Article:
When you think of travelling through Switzerland, images of breath-taking natural scenery and exciting cities full of art and culture no doubt come to mind. But do you also picture stopping at cellar doors to taste world-class wines? If not, you need to expand your Swiss horizons, because this diverse country is home to over 200 types of vines, at least 40 of which are indigenous and have histories dating back to ancient times. What’s more, with only extremely limited quantities made, you’ll only find 1-2% of Swiss wines outside their homeland. There are seven wine regions throughout German-speaking, French-speaking and Italian-speaking Switzerland: Eastern Switzerland ; Geneva ; Lake Geneva Region ; Three Lake Country ; Ticino ; Valais ; and Graubünden . Heritage haven For winelovers who like a dose of history with their tastings, the Lake Geneva region is home to the UNESCO World Heritage Listed Lavaux Vineyard . Dating back to the 11th century when Benedictine and Cistercian monks called the area home, this fascinating site features 14 kilometres of terraced vineyards stretching above Lake Geneva. These incredible vines are still producing wine, with Chasselas, a full, dry and fruity white, the most common. For keen walkers, two routes wend through the region, both taking around two hours and starting at Grandvaux station with one finishing at Cully and the other at Lutry . For a more sedate tour, there are also two miniature train excursions on either the Lavaux Panoramic or the Lavaux Express. In the glass As well as Chasselas, a visit to the Lake Geneva Region will see you sampling unique expressions of Gamay and Pinot Noir. Further south-west in Geneva itself, you’ll also find Chardonnay, Riesling-Sylvaner (Müller-Thurgau), Pinot Blanc, Aligoté via Sauvignon Blanc and Pinot Gris through to Gewürztraminer and Viognier Gamaret, and in the reds, Merlot and Cabernet Franc. For another lakeside wine experience, the Three Lake Country will see you again savouring Chasselas, as well as Pinot Gris, Chardonnay and Pinot Noir. Home to the highest vineyard in Europe at 1,150 metres above sea level, Valais is another region that sees Chasselas at the top of its whites list, while Pinot Noir is the most common red. However, you’ll also find varieties here that few outside the area have heard of, including Petite Arvine, Amigne, Humagne Blanc, Humagne Rouge and Cornalin. Heading further east and south of the Alps is the Italian-speaking Ticino region, where 90 per cent of the wine produced is Merlot. They even make a white called Merlot Bianco. Less common red varieties include Bondola, Pinot Noir, Cabernet Sauvignon and Cabernet Franc and in the whites, Chardonnay, Chasselas, Sauvignon and Semillon. “Great things come in small packages” is the motto of German-speaking Switzerland where Pinot Noir and Riesling-Silvaner are the most common varieties. Local specialties include Räuschling and Completer, along with Chardonnay, Pinot Gris and Sauvignon Blanc.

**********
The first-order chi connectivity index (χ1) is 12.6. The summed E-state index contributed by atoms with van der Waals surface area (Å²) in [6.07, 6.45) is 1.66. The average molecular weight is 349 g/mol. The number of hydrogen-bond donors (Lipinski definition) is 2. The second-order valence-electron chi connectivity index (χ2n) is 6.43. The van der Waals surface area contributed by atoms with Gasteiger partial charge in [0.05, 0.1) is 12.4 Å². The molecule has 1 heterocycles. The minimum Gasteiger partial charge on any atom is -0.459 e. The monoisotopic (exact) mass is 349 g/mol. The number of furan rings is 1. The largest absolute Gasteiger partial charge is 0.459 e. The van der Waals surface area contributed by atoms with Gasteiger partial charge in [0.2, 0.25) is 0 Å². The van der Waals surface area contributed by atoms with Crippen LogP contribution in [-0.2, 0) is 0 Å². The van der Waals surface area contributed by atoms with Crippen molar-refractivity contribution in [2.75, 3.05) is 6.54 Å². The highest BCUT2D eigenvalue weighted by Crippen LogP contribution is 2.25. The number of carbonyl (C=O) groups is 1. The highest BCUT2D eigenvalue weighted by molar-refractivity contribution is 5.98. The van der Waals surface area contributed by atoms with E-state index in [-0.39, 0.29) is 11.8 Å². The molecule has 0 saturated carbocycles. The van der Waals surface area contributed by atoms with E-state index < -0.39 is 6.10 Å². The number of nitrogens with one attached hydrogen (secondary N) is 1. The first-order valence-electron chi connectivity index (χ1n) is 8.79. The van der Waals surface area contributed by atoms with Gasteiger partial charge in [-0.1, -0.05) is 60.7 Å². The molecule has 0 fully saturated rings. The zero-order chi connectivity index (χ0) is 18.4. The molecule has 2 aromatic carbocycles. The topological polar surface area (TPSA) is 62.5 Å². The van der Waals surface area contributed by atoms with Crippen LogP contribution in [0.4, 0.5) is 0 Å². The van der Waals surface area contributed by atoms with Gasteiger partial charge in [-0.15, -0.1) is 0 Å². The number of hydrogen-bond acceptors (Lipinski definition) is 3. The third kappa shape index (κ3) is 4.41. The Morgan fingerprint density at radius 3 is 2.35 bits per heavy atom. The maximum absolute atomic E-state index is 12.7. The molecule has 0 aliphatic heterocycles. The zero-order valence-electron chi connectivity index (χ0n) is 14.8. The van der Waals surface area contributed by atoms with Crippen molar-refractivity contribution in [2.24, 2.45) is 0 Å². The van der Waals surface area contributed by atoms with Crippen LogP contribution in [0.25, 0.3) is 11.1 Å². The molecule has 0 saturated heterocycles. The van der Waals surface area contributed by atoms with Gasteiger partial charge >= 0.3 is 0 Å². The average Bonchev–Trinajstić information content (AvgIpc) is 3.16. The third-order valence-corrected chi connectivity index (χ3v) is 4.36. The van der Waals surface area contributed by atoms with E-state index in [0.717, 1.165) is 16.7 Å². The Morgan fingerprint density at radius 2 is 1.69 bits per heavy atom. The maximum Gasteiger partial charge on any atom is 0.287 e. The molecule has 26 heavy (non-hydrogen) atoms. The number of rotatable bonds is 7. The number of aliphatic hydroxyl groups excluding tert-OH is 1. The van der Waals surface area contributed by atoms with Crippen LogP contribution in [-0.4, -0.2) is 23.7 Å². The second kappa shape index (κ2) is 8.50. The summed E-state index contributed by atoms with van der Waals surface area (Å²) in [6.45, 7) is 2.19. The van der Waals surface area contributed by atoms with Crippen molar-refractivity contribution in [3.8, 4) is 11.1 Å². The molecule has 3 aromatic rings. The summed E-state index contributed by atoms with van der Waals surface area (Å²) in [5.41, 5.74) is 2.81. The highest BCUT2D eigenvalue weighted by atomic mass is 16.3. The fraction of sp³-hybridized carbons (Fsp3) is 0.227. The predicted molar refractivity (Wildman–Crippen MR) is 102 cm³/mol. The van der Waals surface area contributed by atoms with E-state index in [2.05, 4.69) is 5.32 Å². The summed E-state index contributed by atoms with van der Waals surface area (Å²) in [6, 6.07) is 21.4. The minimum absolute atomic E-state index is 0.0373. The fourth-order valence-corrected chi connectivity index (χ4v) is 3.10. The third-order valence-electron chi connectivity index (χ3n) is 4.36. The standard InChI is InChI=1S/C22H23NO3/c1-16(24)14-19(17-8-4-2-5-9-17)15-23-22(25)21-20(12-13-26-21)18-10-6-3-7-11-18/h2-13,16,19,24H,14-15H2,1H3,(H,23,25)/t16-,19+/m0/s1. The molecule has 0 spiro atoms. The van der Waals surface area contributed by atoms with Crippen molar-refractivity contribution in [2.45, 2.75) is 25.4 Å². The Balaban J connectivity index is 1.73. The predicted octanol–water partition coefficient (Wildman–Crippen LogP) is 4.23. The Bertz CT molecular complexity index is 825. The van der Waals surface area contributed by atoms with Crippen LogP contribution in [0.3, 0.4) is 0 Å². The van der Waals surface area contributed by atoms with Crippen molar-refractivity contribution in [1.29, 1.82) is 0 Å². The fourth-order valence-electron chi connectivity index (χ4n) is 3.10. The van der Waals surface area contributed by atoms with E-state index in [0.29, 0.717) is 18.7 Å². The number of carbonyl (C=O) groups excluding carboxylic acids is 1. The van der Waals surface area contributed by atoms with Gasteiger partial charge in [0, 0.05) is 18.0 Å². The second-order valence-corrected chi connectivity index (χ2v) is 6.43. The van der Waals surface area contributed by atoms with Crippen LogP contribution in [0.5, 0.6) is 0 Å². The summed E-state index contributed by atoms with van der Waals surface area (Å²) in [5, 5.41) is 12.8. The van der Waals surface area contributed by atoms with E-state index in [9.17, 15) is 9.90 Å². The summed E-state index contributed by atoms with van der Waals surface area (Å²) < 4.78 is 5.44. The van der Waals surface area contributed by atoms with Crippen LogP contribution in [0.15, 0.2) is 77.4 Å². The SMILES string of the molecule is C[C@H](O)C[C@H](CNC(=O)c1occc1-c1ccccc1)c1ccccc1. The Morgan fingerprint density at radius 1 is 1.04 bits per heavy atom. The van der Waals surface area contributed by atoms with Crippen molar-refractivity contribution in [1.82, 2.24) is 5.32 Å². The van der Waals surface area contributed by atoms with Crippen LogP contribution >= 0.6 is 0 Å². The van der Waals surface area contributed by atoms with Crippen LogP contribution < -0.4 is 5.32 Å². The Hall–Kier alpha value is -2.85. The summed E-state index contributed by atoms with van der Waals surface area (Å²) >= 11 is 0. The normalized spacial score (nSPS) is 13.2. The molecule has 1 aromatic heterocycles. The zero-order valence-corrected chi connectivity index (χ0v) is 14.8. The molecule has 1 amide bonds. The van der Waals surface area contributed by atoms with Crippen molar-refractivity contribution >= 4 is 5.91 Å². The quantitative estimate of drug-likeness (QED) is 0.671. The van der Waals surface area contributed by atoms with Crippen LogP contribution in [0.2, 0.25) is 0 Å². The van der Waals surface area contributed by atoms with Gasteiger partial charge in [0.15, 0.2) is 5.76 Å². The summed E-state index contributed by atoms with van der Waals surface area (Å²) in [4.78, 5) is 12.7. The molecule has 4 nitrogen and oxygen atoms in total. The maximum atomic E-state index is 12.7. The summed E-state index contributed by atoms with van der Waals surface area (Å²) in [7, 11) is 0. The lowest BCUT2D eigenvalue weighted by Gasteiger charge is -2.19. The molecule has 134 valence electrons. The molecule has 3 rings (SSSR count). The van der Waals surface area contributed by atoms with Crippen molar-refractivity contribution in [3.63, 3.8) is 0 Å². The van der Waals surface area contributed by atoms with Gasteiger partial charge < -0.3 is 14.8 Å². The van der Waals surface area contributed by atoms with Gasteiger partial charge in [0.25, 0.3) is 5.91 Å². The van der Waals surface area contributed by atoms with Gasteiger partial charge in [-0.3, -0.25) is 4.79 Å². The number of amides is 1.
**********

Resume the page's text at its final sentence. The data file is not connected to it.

Life
Calmer Waters at Likuliku Lagoon Resort Fiji
Words by Jackie Macdonald on 20 Apr 2017
Well on the road to recovery from cyclone winston, Likuliku Lagoon Resort Fiji is keen to welcome visitors to bliss out in its unique brand of tranquility.  At the end of the day, according to Fijian legend, even the sun needs to sleep and it does so behind one of Fiji’s islands. Malolo, part of the Mamanuca group of islands to the west of the mainland, was believed to have been created by the gods as the sun’s bedroom, hence the local saying, “Na siga e dromu I Malolo”, meaning, “Malolo, the island where the sun comes to rest.”  While Malolo is a usually a picture of serenity, back in February 2016 it, along with the rest of Fiji, endured Cyclone Winston, the strongest tropical cyclone to ever make landfall in the region. At its most intense, it saw winds of 230km/h. Amid the devastating damage that saw 40,000 homes destroyed, 44 people lost their lives and around 350,000 were seriously impacted.  But in the aftermath, Fijians were keen to let holidaymakers, particularly loyal Australian tourists, know that they were still open for business. While some resorts were flattened, others sustained only minor damage and could reopen fairly quickly. Tourism is a key driver of the local economy and Fiji could not afford to have people staying away when it needed them most.  Thankfully, although visitor numbers initially dropped, by October they were healthy again and Fiji is looking forward to returning to its position as an R&R mecca for work-weary Australians. Malolo was one of the islands that was able to welcome tourists back reasonably quickly and today, its adults-only haven,  Likuliku Lagoon Resort , whose name means “calm waters” is a soothing sanctuary for holidaymakers looking to relax in incredible luxury. A Pristine Welcome